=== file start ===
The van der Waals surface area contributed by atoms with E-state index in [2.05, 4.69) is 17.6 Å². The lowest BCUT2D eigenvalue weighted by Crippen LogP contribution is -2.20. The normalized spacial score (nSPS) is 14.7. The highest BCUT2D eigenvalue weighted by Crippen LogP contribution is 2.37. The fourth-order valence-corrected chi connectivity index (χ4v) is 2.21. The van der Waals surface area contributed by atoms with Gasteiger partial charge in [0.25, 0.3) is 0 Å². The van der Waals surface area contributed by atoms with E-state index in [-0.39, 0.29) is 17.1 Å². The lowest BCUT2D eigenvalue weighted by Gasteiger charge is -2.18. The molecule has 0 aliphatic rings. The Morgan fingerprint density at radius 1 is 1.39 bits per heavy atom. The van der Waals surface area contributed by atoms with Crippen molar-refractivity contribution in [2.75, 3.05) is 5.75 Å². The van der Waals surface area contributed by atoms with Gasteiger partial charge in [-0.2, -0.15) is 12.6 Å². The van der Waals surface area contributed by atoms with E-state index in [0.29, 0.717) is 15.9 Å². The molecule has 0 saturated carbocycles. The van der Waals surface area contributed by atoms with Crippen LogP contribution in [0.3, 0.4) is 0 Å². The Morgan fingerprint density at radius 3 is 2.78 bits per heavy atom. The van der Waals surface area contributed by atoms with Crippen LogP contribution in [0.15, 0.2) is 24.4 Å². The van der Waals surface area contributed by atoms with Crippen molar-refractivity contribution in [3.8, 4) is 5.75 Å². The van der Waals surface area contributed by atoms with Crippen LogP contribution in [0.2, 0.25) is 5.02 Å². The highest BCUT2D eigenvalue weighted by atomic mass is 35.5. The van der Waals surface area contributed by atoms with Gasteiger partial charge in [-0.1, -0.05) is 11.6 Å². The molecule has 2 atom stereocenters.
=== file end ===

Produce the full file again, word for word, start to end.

The van der Waals surface area contributed by atoms with E-state index in [2.05, 4.69) is 17.6 Å². The lowest BCUT2D eigenvalue weighted by Crippen LogP contribution is -2.20. The normalized spacial score (nSPS) is 14.7. The highest BCUT2D eigenvalue weighted by Crippen LogP contribution is 2.37. The fourth-order valence-corrected chi connectivity index (χ4v) is 2.21. The van der Waals surface area contributed by atoms with Gasteiger partial charge in [0.25, 0.3) is 0 Å². The van der Waals surface area contributed by atoms with E-state index in [-0.39, 0.29) is 17.1 Å². The lowest BCUT2D eigenvalue weighted by Gasteiger charge is -2.18. The molecule has 0 aliphatic rings. The Morgan fingerprint density at radius 1 is 1.39 bits per heavy atom. The van der Waals surface area contributed by atoms with Crippen molar-refractivity contribution in [2.75, 3.05) is 5.75 Å². The van der Waals surface area contributed by atoms with Gasteiger partial charge in [-0.2, -0.15) is 12.6 Å². The van der Waals surface area contributed by atoms with E-state index in [0.29, 0.717) is 15.9 Å². The molecule has 0 saturated carbocycles. The van der Waals surface area contributed by atoms with Crippen LogP contribution in [0.3, 0.4) is 0 Å². The Morgan fingerprint density at radius 3 is 2.78 bits per heavy atom. The van der Waals surface area contributed by atoms with Crippen LogP contribution in [0.15, 0.2) is 24.4 Å². The van der Waals surface area contributed by atoms with Crippen molar-refractivity contribution in [3.8, 4) is 5.75 Å². The van der Waals surface area contributed by atoms with Crippen LogP contribution in [0.2, 0.25) is 5.02 Å². The highest BCUT2D eigenvalue weighted by atomic mass is 35.5. The van der Waals surface area contributed by atoms with Gasteiger partial charge in [-0.1, -0.05) is 11.6 Å². The molecule has 2 atom stereocenters.